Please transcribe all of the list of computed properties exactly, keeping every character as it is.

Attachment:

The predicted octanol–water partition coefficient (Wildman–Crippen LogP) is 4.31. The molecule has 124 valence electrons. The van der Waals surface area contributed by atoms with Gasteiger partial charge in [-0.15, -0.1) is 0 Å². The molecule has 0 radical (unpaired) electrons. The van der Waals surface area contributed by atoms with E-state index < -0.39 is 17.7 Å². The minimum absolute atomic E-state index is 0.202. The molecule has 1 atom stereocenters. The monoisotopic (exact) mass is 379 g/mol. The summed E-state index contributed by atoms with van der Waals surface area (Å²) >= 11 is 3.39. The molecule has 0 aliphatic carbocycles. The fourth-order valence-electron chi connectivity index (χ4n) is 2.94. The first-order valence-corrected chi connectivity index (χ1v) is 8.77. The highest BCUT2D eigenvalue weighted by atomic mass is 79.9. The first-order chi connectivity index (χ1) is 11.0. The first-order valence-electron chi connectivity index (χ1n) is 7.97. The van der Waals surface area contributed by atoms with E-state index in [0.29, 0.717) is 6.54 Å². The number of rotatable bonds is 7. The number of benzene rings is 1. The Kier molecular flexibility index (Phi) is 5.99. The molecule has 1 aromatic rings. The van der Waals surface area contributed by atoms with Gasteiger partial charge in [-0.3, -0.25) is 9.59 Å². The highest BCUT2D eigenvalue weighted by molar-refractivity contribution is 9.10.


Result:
The predicted octanol–water partition coefficient (Wildman–Crippen LogP) is 4.31. The molecule has 124 valence electrons. The van der Waals surface area contributed by atoms with Gasteiger partial charge in [-0.15, -0.1) is 0 Å². The molecule has 0 radical (unpaired) electrons. The van der Waals surface area contributed by atoms with E-state index < -0.39 is 17.7 Å². The minimum absolute atomic E-state index is 0.202. The molecule has 1 atom stereocenters. The monoisotopic (exact) mass is 379 g/mol. The summed E-state index contributed by atoms with van der Waals surface area (Å²) >= 11 is 3.39. The molecule has 0 aliphatic carbocycles. The fourth-order valence-electron chi connectivity index (χ4n) is 2.94. The first-order valence-corrected chi connectivity index (χ1v) is 8.77. The highest BCUT2D eigenvalue weighted by atomic mass is 79.9. The first-order chi connectivity index (χ1) is 11.0. The first-order valence-electron chi connectivity index (χ1n) is 7.97. The van der Waals surface area contributed by atoms with E-state index in [0.29, 0.717) is 6.54 Å². The number of rotatable bonds is 7. The number of benzene rings is 1. The Kier molecular flexibility index (Phi) is 5.99. The molecule has 1 aromatic rings. The van der Waals surface area contributed by atoms with Gasteiger partial charge in [-0.3, -0.25) is 9.59 Å². The highest BCUT2D eigenvalue weighted by molar-refractivity contribution is 9.10.